Further it is to be noted that a family of four living in the metro cities like in Mumbai, Delhi, Bangalore or Chennai and spending anything more than Rs 3,860 per month on its members, would not be considered poor. So, there should not be any doubts on the Rs. 4500 exchange limit even in the urban areas where the politician’s poor people reside.
There will be political people who may question these figures but the previous government had still worse figures. They had proposed that anyone spending more than Rs 15 in rural areas and Rs 20 in urban areas should not be considered poor. At least these absurd figures were revised later. The erstwhile Planning Commission also stated that spending Rs 5.5 on cereals per day is adequate enough to keep people fit and fine. Further, daily spend of Rs 1.02 on pulses, Rs 1.95 on vegetables, Rs 2.33 on milk and Rs 1.55 on edible oil shall be deemed adequate for providing nutrition and keeping people above poverty line. So, as per earlier government standards, which poor will go to market with a Rs. 500 note?
How can one counter back the standards laid by them? Going by these, what still appear to be theoretical figures, not a single poor man should be suffering because of the Rs. 500 or Rs. 1000 notes ban. So, it can well be understood that who are the people suffering because of the ban. The people in the queues in front of banks are not the ones who do not have food to eat, but the one who have enough amount of money to exchange!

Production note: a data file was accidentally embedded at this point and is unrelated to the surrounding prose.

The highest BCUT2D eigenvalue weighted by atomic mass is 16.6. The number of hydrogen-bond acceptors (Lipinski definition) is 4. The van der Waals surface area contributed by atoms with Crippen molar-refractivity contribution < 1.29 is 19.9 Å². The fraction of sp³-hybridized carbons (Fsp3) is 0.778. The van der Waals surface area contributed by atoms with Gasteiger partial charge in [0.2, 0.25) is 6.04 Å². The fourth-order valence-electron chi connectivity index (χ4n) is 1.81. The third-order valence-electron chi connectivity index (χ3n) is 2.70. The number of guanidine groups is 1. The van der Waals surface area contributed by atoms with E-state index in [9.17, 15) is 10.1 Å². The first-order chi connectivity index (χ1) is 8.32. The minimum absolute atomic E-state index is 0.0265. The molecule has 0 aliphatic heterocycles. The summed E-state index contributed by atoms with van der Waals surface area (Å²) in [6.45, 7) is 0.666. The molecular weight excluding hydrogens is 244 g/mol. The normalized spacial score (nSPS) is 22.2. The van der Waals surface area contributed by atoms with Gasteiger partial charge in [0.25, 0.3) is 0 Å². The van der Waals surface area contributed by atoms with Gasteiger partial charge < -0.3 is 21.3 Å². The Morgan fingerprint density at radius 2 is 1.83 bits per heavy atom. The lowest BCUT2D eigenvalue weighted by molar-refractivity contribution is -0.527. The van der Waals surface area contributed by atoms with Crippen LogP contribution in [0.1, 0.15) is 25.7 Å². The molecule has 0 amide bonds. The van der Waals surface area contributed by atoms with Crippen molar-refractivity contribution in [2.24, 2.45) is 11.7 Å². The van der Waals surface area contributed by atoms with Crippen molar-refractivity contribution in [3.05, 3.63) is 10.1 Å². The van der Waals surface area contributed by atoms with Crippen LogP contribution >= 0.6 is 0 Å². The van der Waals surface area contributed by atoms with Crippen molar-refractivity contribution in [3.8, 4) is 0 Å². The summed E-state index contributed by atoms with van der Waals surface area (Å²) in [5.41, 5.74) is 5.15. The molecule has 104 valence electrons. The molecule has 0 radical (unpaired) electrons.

It is true that our country have the largest number of people living under the international BPL standards and this is more than 2.5 times of poor people living in a country like Nigeria, which comes next. Why is this state of poor people in our country not improving as expected? It is these politicians who do injustice to them.
The naked truth on this matter is that, it is the politicians who are suffering the most. Next are the builders, the mafias, the separatists, the naxalites, all have become physically and mentally disabled because of the ban on Rs. 500 or Rs. 1000 notes. Some shameless politicians are asking a window for the old notes in the name of poor. Some frustrated leaders want exchange limit increased.
There is a saying that, the thief needs to be smarter than the policeman to escape. After the announcement, the thieves have devised methods to convert the money to white. Some got hold of petrol pump owners, some caught bank managers and banking staff, some gave interest free loans to farmers, some booked fake tickets and some sold the currency for less. Labourers were hired to exchange the notes at various counters. The queue never ended. Government decided to ink the finger to avoid repetition but a daily cap of Rs. 4500 is being put by the same government. That means one person, one exchange in a day, but then what about the next day?